Frogs Leap to Extinction

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Science  02 May 2008:
Vol. 320, Issue 5876, pp. 586
DOI: 10.1126/science.320.5876.586d

The causes of recently documented declines in frogs since the 1980s have been hotly debated. One vigorously promulgated hypothesis is that the decline has been triggered by climate change, which has promoted virulence in a previously saprophytic fungus. An orthogonal view is that the decline reflects the spatiotemporal spread of an invasive fungal disease. In either scenario, the fungus is Batrachochytrium dendrobatidis, which colonizes frog skin and suffocates the amphibians. The declines have been particularly noticeable among the charismatic harlequin frogs of Central and South America. Lips et al. have developed a technique to analyze the unavoidably incomplete frog census data (due to infrequent sampling, remote habitats, and sociopolitical challenges) and see wavelike progressions of population falloffs that look very much like the spread of an invasive pathogen originating from three source locales. They categorically found no relation with climate change; indeed, the fungus does best at altitudes where conditions are cool and moist. — CA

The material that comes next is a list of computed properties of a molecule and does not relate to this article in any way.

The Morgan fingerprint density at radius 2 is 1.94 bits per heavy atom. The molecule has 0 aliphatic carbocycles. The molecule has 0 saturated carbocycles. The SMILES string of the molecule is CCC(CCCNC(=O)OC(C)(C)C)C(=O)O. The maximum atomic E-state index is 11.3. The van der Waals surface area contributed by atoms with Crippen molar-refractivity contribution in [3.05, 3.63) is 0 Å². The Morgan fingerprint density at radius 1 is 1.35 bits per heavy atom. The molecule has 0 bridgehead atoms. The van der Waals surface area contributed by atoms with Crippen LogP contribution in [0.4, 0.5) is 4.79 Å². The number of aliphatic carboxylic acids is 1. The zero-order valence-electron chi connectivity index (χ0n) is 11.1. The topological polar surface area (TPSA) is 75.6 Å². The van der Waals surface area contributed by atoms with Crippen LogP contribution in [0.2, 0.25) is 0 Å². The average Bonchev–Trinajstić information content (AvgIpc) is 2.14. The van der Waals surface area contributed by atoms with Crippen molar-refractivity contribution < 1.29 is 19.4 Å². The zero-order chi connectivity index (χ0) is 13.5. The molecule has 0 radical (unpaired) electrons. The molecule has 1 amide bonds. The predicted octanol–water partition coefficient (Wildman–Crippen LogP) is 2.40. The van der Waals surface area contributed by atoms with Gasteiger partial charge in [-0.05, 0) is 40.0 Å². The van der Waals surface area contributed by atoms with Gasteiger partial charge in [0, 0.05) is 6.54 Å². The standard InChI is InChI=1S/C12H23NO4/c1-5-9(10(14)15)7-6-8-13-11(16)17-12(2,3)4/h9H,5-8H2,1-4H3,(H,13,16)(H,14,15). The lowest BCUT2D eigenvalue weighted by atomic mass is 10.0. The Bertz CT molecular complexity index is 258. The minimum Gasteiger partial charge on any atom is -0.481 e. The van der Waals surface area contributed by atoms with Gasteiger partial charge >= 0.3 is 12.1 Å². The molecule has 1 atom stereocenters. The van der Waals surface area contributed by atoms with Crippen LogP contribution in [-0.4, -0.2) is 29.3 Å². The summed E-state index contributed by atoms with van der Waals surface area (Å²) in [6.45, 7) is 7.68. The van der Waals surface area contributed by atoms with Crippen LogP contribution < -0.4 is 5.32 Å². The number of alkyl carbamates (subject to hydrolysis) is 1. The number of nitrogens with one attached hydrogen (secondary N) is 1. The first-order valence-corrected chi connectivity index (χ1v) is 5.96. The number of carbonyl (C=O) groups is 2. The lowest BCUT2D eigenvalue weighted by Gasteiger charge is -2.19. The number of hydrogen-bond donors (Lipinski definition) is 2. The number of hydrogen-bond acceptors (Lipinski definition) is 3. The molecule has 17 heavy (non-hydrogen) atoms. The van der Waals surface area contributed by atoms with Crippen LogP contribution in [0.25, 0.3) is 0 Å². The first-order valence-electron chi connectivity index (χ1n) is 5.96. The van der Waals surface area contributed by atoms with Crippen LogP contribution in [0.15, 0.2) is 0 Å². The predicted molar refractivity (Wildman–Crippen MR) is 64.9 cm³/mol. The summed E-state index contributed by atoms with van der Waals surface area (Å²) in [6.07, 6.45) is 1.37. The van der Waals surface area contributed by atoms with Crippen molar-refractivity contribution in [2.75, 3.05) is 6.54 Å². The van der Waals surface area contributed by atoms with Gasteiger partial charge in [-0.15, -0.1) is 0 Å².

PloS Biol. 6, e72 (2008).

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